The main attraction of the museum is the World War II era USS Intrepid aircraft carrier, which is a National Historic Landmark. This aircraft carrier survived five kamikaze attacks and one torpedo strike during World War II and played an important role in the Vietnam War. The vessel also served as a NASA recovery vessel for space capsules returning to Earth before it was decommissioned in 1974. Intrepid can now be toured providing a glimpse at what life was like on a mid-twentieth century navel vessel and displays a variety of civilian and military aircraft on the flight deck and within its giant interior hanger.
At the back of the aircraft carrier's flight deck is the Space Shuttle Pavilion. This houses the space shuttle Enterprise, which was the prototype NASA orbiter which was used for flight tests to help design the shuttle fleet that went into space. As this shuttle never went into space and was used for testing descent within the planet's atmosphere it is essentially gutted with nothing to view inside. Yet it is still impressive to be able to walk directly underneath the first space shuttle are get a dynamic view of it from an elevated platform. Also on display is a Russian Soyuz TMA-6 rocket capsule which provides an interesting comparison on two different approaches to traveling into outer space.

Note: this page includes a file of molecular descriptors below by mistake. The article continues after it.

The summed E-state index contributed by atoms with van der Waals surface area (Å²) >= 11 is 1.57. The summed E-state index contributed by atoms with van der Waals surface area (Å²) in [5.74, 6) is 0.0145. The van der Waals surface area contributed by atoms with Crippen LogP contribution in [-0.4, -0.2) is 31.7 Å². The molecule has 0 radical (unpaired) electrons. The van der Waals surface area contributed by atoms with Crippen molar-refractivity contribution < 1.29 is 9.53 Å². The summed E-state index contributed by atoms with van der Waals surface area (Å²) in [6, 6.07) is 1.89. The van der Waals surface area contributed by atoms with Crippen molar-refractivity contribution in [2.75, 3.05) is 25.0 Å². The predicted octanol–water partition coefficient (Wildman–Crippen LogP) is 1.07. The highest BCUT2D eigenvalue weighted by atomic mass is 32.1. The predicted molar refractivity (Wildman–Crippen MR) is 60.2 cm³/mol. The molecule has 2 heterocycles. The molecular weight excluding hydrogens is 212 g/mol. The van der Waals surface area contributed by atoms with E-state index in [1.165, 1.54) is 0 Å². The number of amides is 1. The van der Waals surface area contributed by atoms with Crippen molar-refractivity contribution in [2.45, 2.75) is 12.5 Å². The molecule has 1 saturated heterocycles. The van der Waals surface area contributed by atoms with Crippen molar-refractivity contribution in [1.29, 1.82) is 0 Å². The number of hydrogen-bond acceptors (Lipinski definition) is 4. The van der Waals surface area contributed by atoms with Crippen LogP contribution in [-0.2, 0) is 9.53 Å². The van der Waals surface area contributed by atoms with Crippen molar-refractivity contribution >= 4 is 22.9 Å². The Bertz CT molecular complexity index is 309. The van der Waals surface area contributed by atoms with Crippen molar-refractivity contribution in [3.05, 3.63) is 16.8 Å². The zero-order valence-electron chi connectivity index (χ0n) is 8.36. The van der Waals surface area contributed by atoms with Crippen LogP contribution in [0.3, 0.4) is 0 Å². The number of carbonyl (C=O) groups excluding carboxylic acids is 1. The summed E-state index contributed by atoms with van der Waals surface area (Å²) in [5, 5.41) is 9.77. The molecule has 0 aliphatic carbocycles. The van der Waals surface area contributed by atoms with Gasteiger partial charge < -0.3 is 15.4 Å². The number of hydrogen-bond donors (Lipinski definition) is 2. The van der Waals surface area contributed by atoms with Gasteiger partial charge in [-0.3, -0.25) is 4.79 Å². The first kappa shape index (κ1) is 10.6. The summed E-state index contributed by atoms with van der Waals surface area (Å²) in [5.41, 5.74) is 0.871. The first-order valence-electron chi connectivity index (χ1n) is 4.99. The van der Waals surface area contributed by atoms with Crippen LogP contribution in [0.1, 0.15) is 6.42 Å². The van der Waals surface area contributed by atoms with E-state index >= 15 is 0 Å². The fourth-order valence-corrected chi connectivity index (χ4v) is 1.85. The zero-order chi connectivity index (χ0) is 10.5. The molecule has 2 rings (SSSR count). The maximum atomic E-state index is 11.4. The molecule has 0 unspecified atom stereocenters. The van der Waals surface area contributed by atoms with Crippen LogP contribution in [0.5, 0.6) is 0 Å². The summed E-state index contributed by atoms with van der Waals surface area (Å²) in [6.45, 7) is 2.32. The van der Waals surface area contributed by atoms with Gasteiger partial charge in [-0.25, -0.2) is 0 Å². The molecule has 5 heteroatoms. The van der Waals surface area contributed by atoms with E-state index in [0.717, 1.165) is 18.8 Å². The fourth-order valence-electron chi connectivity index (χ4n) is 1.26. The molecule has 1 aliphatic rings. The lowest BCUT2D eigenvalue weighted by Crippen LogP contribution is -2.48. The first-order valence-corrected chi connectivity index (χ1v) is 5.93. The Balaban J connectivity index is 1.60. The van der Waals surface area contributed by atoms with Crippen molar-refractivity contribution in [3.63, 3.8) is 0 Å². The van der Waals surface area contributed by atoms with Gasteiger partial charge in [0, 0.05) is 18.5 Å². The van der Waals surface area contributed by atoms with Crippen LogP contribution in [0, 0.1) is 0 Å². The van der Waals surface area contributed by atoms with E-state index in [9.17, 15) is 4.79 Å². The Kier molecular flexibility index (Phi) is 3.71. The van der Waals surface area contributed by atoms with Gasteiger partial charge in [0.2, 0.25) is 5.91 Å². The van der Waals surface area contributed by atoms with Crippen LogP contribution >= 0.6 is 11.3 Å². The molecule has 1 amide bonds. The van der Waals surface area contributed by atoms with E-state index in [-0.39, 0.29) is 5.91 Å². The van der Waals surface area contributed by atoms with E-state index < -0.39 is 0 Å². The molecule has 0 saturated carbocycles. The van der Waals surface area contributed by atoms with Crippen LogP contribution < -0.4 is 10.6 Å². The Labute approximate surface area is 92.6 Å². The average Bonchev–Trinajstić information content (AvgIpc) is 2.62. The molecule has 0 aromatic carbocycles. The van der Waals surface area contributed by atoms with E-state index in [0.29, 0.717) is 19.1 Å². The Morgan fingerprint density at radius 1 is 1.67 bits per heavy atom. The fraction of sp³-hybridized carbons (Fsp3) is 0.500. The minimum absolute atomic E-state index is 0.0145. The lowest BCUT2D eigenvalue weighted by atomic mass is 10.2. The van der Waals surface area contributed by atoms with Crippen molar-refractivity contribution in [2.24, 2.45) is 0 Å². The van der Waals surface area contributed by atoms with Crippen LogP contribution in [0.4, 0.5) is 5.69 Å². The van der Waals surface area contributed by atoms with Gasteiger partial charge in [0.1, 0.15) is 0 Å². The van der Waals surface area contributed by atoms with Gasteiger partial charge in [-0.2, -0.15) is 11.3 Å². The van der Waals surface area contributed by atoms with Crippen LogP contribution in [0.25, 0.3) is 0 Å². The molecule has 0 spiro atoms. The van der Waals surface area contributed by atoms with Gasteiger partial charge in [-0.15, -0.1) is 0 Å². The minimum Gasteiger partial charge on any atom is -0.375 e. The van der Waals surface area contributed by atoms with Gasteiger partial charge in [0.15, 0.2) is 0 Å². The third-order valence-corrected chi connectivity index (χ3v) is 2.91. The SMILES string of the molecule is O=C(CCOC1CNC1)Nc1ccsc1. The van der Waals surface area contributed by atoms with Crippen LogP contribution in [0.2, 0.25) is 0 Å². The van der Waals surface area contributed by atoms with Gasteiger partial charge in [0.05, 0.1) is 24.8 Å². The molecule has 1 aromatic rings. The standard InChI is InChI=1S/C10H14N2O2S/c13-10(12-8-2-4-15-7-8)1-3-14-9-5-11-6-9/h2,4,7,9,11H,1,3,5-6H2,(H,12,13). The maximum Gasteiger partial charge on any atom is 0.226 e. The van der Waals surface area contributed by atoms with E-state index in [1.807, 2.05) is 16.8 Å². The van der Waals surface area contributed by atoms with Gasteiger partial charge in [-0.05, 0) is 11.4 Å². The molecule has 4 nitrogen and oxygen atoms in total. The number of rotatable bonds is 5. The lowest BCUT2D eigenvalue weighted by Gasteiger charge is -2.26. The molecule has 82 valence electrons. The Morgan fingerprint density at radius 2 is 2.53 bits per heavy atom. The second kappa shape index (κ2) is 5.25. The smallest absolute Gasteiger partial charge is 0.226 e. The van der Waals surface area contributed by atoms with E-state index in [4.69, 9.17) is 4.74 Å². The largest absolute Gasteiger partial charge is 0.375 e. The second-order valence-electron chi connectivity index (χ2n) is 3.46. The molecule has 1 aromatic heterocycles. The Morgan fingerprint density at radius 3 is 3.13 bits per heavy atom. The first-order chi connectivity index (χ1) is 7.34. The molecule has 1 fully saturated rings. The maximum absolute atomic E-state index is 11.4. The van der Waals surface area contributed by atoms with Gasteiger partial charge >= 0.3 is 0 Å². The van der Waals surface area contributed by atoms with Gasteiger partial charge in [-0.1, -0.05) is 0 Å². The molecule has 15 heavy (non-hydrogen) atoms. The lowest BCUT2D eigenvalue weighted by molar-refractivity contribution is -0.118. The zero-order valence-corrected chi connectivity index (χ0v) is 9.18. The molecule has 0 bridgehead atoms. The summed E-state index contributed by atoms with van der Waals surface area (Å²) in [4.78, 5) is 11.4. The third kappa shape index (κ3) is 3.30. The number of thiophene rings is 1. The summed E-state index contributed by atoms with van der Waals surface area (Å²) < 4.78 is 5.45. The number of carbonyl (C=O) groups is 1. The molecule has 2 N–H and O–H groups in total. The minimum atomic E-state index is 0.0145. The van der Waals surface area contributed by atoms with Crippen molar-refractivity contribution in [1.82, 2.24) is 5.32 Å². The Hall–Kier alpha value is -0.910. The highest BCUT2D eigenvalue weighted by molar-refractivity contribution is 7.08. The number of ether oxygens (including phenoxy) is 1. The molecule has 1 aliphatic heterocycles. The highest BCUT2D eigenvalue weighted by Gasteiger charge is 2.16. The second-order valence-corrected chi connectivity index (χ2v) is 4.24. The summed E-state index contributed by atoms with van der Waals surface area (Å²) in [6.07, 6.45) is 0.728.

My grandfather was a submariner during the same era the USS Intrepid was in service, including 9 patrols in the South Pacific during WWII, and I was always fascinated to hear him tell stories of his tours of duty at sea. So I really enjoyed the opportunity to walk through a ship similar to the ones he captained in the later years of his career during my visit to the museum. You are able to walk through the USS Growler, one of America's first guided missile submarines, providing a firsthand look at a crew's life aboard one. A tour of the Growler also provides you with an appreciation of how much technology has advanced since this ship prowled the seas in the 1950s and '60s when you take a look at the equipment in the "top secret" missile command center. I really give a lot of credit to the crews who do tours on the confined spaces of today's modern submarines and this tour really puts into perspective the tough living conditions on early submarines that make being assigned to this duty in modern times appear almost to be a luxury in comparison. Walking through the Growler is a pretty eye opening experience and not something you want to do if you are claustrophobic.
Also on display is British Airway's Concorde which set a record for the fastest flight crossing the Atlantic Ocean on February 7, 1996 at 2 hours, 52 minutes, and 59 seconds.
With so many fascinating things to take in at the Intrepid Sea, Air & Space Museum you should plan on spending at least a half day exploring the place. In addition to the vessels and vehicles being shown there are all sorts of interesting films and exhibits to view while you visit. I really had a great time checking out the museum and would highly recommend you make an effort to visit it during a trip to New York City.
For more information, visit intrepidmuseum.org